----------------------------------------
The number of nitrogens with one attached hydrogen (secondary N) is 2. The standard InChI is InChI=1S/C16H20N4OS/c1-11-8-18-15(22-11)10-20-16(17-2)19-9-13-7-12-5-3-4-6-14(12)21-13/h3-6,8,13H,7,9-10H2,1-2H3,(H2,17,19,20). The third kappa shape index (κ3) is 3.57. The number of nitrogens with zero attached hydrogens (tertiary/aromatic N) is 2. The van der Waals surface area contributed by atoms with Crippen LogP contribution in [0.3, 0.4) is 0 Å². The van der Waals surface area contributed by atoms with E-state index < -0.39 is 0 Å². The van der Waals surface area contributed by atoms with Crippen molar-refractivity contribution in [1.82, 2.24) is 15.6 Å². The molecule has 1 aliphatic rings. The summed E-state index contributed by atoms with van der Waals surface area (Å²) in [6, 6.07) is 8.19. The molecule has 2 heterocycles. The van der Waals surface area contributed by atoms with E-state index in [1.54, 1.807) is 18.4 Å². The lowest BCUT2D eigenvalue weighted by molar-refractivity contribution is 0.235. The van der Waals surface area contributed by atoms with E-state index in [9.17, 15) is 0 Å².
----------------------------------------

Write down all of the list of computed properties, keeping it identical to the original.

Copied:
The number of nitrogens with one attached hydrogen (secondary N) is 2. The standard InChI is InChI=1S/C16H20N4OS/c1-11-8-18-15(22-11)10-20-16(17-2)19-9-13-7-12-5-3-4-6-14(12)21-13/h3-6,8,13H,7,9-10H2,1-2H3,(H2,17,19,20). The third kappa shape index (κ3) is 3.57. The number of nitrogens with zero attached hydrogens (tertiary/aromatic N) is 2. The van der Waals surface area contributed by atoms with Crippen LogP contribution in [0.3, 0.4) is 0 Å². The van der Waals surface area contributed by atoms with E-state index < -0.39 is 0 Å². The van der Waals surface area contributed by atoms with Crippen molar-refractivity contribution in [1.82, 2.24) is 15.6 Å². The molecule has 1 aliphatic rings. The summed E-state index contributed by atoms with van der Waals surface area (Å²) in [6, 6.07) is 8.19. The molecule has 2 heterocycles. The van der Waals surface area contributed by atoms with E-state index in [1.54, 1.807) is 18.4 Å². The lowest BCUT2D eigenvalue weighted by molar-refractivity contribution is 0.235. The van der Waals surface area contributed by atoms with E-state index in [9.17, 15) is 0 Å².